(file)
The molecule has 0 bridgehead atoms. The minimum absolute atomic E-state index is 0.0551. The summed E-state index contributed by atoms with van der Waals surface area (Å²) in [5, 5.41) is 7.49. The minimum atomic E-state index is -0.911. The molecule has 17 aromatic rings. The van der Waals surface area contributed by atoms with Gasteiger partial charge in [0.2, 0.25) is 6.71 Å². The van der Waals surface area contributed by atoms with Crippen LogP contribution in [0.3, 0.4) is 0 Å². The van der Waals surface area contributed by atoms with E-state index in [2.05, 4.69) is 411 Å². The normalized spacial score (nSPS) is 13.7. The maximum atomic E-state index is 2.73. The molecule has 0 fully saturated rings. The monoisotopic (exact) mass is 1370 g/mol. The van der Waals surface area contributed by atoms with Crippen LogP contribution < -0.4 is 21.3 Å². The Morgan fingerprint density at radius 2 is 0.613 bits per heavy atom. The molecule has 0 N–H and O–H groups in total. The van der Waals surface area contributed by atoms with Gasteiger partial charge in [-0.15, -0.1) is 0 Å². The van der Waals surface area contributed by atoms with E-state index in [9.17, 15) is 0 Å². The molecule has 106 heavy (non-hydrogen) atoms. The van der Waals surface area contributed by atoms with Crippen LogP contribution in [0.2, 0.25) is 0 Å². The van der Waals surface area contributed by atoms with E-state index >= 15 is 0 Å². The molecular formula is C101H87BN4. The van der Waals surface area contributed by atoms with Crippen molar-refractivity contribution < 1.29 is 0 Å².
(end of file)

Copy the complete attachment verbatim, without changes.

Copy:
The molecule has 0 bridgehead atoms. The minimum absolute atomic E-state index is 0.0551. The summed E-state index contributed by atoms with van der Waals surface area (Å²) in [5, 5.41) is 7.49. The minimum atomic E-state index is -0.911. The molecule has 17 aromatic rings. The van der Waals surface area contributed by atoms with Gasteiger partial charge in [0.2, 0.25) is 6.71 Å². The van der Waals surface area contributed by atoms with Crippen LogP contribution in [0.3, 0.4) is 0 Å². The van der Waals surface area contributed by atoms with E-state index in [2.05, 4.69) is 411 Å². The normalized spacial score (nSPS) is 13.7. The maximum atomic E-state index is 2.73. The molecule has 0 fully saturated rings. The monoisotopic (exact) mass is 1370 g/mol. The van der Waals surface area contributed by atoms with Crippen LogP contribution < -0.4 is 21.3 Å². The Morgan fingerprint density at radius 2 is 0.613 bits per heavy atom. The molecule has 0 N–H and O–H groups in total. The van der Waals surface area contributed by atoms with Gasteiger partial charge in [-0.15, -0.1) is 0 Å². The van der Waals surface area contributed by atoms with E-state index in [9.17, 15) is 0 Å². The molecule has 106 heavy (non-hydrogen) atoms. The van der Waals surface area contributed by atoms with Crippen LogP contribution in [0.2, 0.25) is 0 Å². The van der Waals surface area contributed by atoms with E-state index >= 15 is 0 Å². The molecular formula is C101H87BN4. The van der Waals surface area contributed by atoms with Crippen molar-refractivity contribution < 1.29 is 0 Å².